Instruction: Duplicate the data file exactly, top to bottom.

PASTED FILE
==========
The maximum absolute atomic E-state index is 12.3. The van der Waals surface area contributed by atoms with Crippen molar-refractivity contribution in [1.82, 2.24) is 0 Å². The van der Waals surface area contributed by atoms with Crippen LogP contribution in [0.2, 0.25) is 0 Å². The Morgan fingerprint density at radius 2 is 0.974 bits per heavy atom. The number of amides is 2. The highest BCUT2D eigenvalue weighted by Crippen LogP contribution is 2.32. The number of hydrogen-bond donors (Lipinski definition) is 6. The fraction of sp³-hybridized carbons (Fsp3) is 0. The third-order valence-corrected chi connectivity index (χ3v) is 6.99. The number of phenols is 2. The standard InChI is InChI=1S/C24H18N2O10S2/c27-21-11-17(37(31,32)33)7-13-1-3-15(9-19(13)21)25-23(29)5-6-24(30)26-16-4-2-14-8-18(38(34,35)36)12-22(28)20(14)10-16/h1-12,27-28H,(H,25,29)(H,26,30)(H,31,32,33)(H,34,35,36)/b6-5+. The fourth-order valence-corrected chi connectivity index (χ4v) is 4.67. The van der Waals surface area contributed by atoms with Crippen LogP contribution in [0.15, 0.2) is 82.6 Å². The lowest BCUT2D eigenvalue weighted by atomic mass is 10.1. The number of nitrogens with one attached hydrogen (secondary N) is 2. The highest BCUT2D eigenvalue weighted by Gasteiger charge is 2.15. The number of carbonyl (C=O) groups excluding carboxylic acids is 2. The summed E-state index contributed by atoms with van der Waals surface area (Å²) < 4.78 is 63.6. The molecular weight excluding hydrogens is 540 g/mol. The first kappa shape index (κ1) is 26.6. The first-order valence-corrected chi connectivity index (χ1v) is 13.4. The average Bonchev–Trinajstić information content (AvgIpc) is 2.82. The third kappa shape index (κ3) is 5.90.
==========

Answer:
The maximum absolute atomic E-state index is 12.3. The van der Waals surface area contributed by atoms with Crippen molar-refractivity contribution in [1.82, 2.24) is 0 Å². The van der Waals surface area contributed by atoms with Crippen LogP contribution in [0.2, 0.25) is 0 Å². The Morgan fingerprint density at radius 2 is 0.974 bits per heavy atom. The number of amides is 2. The highest BCUT2D eigenvalue weighted by Crippen LogP contribution is 2.32. The number of hydrogen-bond donors (Lipinski definition) is 6. The fraction of sp³-hybridized carbons (Fsp3) is 0. The third-order valence-corrected chi connectivity index (χ3v) is 6.99. The number of phenols is 2. The standard InChI is InChI=1S/C24H18N2O10S2/c27-21-11-17(37(31,32)33)7-13-1-3-15(9-19(13)21)25-23(29)5-6-24(30)26-16-4-2-14-8-18(38(34,35)36)12-22(28)20(14)10-16/h1-12,27-28H,(H,25,29)(H,26,30)(H,31,32,33)(H,34,35,36)/b6-5+. The fourth-order valence-corrected chi connectivity index (χ4v) is 4.67. The van der Waals surface area contributed by atoms with Crippen LogP contribution in [0.15, 0.2) is 82.6 Å². The lowest BCUT2D eigenvalue weighted by atomic mass is 10.1. The number of nitrogens with one attached hydrogen (secondary N) is 2. The highest BCUT2D eigenvalue weighted by Gasteiger charge is 2.15. The number of carbonyl (C=O) groups excluding carboxylic acids is 2. The summed E-state index contributed by atoms with van der Waals surface area (Å²) < 4.78 is 63.6. The molecular weight excluding hydrogens is 540 g/mol. The first kappa shape index (κ1) is 26.6. The first-order valence-corrected chi connectivity index (χ1v) is 13.4. The average Bonchev–Trinajstić information content (AvgIpc) is 2.82. The third kappa shape index (κ3) is 5.90.